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Data from Iceland suggest that roughly 89 to 94% of infections have gone undetected: BioRxiv


Coronavirus by Engin Akyurt via (open access)

A study published in BioRxiv on April 6 analyzes the reports from Iceland, where a community-wide voluntary random sampling program is underway.  These studies are based on two sample sets, as the abstract explains:

The criteria for testing within the Icelandic medical system, processed by the National University Hospital of Iceland (NUHI), have also been targeted at high-risk individuals, but additionally most Icelanders qualify for voluntary testing through the biopharmaceutical company deCODE genetics.

Based on these samples, the authors of the BioRxiv study analyzed the data and found that:

Our primary estimates for the fraction of infections that are undetected range from 88.7% to 93.6%.

This report reinforces my impression that we are massively underestimating the rate of SARS-COV-2 spread through the community.  My own personal experience suggests that a wave of infections passed through our rural area in mid- to late-February, hitting medical staff at a community clinic through exposure to symptomatic patients before anyone realized what was happening.  Now the infection is reaching shut-ins and chronically ill people who are relatively isolated from the rest of the community.  These patients are the most susceptible to severe and overwhelming disease, and they will represent the largest percentage of deaths due to COVID.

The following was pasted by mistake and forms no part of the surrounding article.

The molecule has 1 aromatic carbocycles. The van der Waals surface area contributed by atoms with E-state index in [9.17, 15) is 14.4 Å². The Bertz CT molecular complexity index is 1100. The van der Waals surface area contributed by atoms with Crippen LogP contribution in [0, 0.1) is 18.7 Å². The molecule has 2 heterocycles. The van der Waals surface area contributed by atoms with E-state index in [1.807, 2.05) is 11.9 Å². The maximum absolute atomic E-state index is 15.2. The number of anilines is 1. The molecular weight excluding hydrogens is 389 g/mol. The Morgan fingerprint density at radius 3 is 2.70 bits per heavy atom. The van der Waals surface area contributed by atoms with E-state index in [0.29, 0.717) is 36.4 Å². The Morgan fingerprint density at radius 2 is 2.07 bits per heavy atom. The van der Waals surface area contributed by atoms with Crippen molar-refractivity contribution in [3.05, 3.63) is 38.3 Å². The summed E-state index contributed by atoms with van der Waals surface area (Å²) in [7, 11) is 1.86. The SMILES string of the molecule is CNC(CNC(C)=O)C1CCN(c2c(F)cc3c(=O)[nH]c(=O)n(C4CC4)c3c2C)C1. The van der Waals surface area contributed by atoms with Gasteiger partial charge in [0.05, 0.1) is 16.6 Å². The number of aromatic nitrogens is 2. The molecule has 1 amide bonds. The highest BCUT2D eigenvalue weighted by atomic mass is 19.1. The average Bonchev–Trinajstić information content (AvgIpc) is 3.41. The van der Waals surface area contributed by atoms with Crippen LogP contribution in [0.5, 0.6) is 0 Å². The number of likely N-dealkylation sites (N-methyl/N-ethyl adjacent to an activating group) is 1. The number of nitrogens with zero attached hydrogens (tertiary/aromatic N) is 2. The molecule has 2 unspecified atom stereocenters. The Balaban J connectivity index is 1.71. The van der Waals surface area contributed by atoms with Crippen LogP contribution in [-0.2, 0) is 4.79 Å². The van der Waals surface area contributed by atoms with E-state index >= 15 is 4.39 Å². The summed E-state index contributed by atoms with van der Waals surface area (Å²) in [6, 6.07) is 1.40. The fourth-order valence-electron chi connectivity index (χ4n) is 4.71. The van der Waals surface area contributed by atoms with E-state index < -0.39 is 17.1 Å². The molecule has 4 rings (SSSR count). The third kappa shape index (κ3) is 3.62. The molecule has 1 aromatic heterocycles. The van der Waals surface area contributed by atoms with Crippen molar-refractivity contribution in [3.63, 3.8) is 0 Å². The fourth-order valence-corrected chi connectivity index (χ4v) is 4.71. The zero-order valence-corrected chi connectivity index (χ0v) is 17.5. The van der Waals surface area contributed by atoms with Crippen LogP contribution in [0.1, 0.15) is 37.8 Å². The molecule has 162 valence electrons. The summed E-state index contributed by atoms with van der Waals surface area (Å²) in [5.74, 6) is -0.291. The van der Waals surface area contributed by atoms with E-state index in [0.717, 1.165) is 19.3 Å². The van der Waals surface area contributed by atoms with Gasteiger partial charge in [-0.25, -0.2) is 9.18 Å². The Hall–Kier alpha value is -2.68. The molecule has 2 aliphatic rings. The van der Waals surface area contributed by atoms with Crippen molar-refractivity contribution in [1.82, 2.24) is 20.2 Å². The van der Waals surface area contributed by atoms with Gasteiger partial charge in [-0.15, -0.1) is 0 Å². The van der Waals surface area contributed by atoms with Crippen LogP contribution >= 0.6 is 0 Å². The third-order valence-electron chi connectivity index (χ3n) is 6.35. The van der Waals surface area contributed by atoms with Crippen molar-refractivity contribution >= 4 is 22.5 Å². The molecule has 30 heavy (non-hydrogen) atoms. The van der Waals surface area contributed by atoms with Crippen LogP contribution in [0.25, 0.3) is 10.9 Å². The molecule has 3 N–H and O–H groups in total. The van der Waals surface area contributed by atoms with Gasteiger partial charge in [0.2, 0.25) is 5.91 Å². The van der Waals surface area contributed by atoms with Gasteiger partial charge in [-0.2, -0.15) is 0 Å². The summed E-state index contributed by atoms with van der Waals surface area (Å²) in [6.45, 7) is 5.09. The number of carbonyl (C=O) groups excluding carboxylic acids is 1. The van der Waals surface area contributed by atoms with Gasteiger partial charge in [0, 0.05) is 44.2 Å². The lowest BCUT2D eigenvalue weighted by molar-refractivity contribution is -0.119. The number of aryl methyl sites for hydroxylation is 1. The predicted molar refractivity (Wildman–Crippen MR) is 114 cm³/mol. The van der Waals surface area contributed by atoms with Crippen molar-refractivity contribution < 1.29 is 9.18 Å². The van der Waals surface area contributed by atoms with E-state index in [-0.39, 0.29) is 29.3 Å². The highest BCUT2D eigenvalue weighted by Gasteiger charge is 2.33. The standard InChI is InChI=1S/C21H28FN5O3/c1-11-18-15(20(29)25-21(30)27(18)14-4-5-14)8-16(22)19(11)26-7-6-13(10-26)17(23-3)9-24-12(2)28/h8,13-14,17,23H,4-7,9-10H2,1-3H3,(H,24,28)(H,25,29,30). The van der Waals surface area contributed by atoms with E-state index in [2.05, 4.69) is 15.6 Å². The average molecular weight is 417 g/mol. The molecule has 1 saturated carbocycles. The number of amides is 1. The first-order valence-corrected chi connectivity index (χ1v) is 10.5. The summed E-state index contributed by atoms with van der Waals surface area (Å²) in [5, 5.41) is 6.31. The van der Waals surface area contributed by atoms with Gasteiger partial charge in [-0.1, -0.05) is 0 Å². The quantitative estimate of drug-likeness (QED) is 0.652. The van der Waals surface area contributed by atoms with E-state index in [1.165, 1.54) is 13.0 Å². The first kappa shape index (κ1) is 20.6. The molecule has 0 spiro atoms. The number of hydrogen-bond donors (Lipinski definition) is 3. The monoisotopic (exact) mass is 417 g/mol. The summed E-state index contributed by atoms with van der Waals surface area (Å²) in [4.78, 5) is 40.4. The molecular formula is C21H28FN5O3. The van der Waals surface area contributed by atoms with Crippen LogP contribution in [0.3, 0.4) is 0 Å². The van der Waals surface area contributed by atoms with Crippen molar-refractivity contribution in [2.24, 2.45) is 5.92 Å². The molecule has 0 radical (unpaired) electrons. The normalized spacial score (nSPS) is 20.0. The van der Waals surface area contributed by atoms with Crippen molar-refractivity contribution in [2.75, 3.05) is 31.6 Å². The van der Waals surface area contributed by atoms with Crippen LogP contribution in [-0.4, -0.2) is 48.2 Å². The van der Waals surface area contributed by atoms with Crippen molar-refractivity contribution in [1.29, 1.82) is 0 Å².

Patients with one foot in the grave will shuffle off the mortal coil and jump into their coffins when they are confronted with SARS-COV-2.  I couldn’t resist using those stereotyped metaphors and similes to make a point: the most delicate patients will suffer the most from this virus.  Robust patients with inapparent disease have spread the virus throughout the community; only 6 to 11% of them have been detected.  Now the isolated patients will begin to fall ill, and they will be detected with much greater frequency.  More than 10% of them will die.

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